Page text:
If there was ever comedy deemed ahead of its time, it might be The Dana Carvey Show. Such is the premise of the new Hulu documentary Too Funny to Fail, about the ill-fated 1996 sketch series. The film tells this story through the use of archival footage and interviews. Some may say the show got cancelled because it was dumb—the very first sketch had Bill Clinton nursing a dozen kittens with prosthetic nipples. But the documentary dives deeper into what makes a show succeed or fail—and it’s a lot more than just the jokes.
Many feature filmmakers are entering the feature film world from nontraditional beginnings, such as music videos, and this includes documentary filmmakers.
Feature filmmakers, fiction and nonfiction alike, often enter the world of feature films from studying film in school or getting their foot in the door with feature films–or at least films of the same genre they are pursuing. The standards for feature films have primarily remained the same throughout the years, however music videos have historically had more freedom to break new ground in creative expression with their production, cinematography and editing.
The film frame has remained relatively unchanged since the invention of the camera. Aside from a few changes in common aspect ratios, films have remained contained in a static frame. Filmmakers have worked around this limitation through creative camera motion and editing. Despite those efforts, cinema has remained trapped within the confines of a rectangle.
Even starting this article is giving me anxiety…
My whole life I have been a persistent procrastinator. Many nights have been spent crying to my mother, begging her to help me with my 5th grade science project that was due that next day or writing an essay I was assigned weeks earlier but had only started working on three hours before it was due.
Chinese film director Ke Guo has directed two films, Thirty Two and Twenty Two, to tell stories of comfort women who were forced by Japanese soldiers to become sexual slaves during World War II. Thirty Two was started in 2012 and screened in 2014, and Twenty Two was started in 2014 and screened in 2017. The names come from the number of these women alive in China’s mainland when the filming started.
Last year, I found myself taking a film studies course which focused on indigenous people’s role in film. I had no idea what to expect as this was a topic I had never truly thought about before. Storytelling plays a major role in indigenous culture as a very personal and simple vehicle of truth and ancestry, yet throughout the rise of the film industry, indigenous people have been represented in false stereotypes to meet western culture.
Richard Brody of the New Yorker has said, “There are as many ways of making movies as there are movies, and there are as many experiences of movies as there are viewers.” You could say the same for the film festival; there are as many ways to program a festival as there are festivals. Film festivals take place all over the world and showcase work that represents a vast range of the human condition. And yet, the idea of a film festival is influenced by the earliest renditions of film gatherings in the 1930s and 40s, subsequently expanded by individual creativity. Here in Columbia, the Citizen Jane Film Festival (CJ) celebrated its 10th edition in 2017.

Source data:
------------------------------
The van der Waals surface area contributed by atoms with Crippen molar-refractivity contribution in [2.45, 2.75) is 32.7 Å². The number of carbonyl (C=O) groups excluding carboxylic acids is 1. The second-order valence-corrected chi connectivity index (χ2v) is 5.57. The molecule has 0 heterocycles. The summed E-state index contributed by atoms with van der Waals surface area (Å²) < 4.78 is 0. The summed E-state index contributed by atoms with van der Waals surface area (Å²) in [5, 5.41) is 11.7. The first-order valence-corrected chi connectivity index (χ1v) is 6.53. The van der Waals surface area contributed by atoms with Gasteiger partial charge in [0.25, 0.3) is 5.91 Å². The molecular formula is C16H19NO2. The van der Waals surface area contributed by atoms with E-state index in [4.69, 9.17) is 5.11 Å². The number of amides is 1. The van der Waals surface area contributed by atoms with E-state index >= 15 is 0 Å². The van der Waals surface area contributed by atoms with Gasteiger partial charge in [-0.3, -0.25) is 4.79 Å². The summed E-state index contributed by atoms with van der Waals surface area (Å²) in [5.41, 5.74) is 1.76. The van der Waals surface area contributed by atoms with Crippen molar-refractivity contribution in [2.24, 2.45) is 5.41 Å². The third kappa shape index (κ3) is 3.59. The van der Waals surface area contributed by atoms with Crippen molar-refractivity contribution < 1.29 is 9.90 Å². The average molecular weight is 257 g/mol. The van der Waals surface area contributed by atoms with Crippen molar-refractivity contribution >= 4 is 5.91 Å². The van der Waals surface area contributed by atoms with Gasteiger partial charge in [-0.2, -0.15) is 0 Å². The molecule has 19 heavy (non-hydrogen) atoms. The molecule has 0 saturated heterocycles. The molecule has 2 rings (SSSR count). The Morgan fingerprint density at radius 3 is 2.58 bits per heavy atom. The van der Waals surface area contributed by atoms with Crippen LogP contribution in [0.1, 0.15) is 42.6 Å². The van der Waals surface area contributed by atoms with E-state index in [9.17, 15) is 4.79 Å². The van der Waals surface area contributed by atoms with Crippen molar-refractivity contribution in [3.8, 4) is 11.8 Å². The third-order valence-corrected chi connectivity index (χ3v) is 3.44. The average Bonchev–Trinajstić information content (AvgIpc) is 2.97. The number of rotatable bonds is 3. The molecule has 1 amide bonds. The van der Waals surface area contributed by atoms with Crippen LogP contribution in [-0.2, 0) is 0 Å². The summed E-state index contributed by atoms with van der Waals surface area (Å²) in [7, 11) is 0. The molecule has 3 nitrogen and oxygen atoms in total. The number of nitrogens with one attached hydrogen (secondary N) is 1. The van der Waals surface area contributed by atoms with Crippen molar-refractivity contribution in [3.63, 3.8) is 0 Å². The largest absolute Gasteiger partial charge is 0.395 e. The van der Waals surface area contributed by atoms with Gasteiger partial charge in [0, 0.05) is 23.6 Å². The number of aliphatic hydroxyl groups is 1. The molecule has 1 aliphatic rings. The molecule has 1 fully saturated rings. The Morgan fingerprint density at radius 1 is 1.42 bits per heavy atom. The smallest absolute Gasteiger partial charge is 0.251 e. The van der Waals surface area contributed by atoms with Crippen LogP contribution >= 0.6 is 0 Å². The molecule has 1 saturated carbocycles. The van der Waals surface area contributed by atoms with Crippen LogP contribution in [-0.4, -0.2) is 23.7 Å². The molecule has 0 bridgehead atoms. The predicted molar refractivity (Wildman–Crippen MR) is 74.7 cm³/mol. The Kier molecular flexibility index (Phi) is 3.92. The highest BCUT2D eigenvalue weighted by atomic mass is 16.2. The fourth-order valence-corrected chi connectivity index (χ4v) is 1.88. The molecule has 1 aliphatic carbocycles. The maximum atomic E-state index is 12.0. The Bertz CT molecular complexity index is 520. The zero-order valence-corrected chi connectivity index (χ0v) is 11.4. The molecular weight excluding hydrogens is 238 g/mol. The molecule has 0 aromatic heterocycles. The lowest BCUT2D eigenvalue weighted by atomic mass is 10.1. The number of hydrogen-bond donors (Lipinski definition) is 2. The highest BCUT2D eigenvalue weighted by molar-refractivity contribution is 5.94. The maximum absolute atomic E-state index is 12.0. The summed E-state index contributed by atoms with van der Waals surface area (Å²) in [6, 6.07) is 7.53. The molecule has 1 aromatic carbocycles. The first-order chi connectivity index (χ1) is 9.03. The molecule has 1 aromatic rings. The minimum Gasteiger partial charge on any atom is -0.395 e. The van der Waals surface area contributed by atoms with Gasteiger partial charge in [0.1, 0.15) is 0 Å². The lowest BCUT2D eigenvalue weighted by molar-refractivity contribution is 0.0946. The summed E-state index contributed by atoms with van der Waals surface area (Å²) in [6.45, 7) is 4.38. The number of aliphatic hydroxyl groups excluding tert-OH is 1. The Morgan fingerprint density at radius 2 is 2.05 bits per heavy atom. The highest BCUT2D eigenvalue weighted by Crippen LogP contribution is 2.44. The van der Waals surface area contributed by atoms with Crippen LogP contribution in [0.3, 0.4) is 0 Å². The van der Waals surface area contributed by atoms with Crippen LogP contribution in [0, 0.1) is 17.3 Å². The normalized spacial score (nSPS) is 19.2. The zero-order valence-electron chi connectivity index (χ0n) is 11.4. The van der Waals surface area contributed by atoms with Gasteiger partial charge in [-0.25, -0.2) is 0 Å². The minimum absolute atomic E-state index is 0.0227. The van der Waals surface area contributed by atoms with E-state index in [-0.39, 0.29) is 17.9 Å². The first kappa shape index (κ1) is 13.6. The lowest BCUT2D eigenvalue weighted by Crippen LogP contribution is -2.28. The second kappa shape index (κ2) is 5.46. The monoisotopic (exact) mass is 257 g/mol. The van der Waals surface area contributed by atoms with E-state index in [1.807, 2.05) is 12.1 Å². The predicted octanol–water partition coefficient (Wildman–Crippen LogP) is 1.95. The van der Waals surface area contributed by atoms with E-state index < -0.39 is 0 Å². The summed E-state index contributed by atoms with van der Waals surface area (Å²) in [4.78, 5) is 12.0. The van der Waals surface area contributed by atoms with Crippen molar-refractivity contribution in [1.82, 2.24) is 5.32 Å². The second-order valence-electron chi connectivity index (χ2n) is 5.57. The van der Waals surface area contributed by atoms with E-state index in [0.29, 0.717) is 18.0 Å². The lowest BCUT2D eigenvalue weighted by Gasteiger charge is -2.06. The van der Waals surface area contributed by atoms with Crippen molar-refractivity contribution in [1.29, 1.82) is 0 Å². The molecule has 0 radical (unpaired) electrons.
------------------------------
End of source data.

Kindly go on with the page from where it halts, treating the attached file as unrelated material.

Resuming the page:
When many of us think about the differences between fiction films and documentaries, we think they seem pretty obvious, right?. But when the medium of film was just being invented, every film was documentary to some extent. The first movie ever made was footage of the arrival of a train shot by the Lumière brothers in France in 1896. The film shows a train arriving at a station where people getting off and into the train, without actors and script. It is a documentary in the truest sense of the word.
Sighted Eyes, Feeling Heart, the debut documentary from director Tracy Heather Strain, is making the rounds at festivals such as the Chicago International Film Festival and the Toronto International Film Festival this year. It explores the dynamic and unconventional life of young playwright and activist Lorraine Hansberry who came of age in the Civil Rights era, but died at only 34. The film is an emotionally charged excavation of what it meant to be Young, Gifted, and Black, the title of Hansberry’s unfinished autobiography, which is one of the many pieces of her work on display in the film. Her play, A Raisin in the Sun, changed the conversation on segregated housing and propelled her to fame, and it was the first play written by an African-American to play on Broadway. The play featured an almost exclusively black cast, which at the time was unheard of. The play which was later adapted into a movie which is also featured heavily in the documentary.
“I wish this film wasn’t still relevant,” Erik Nelson said on Oct. 7, 2017 at the Hot Springs Documentary Film Festival in Arkansas. While Nelson helped Werner Herzog produce his film Grizzly Man, the pair switched roles for A Gray State, in which Nelson was director and Herzog executive producer. Both films chronicle true stories of man’s mental descent into narcissism, isolation, psychotic thinking, extreme politics, and overextended ideals, all swelling into characteristic circumstances for death. A Gray State was met at the festival with bewildered viewers and endless questions that led to staff extending the Q&A beyond its time slot.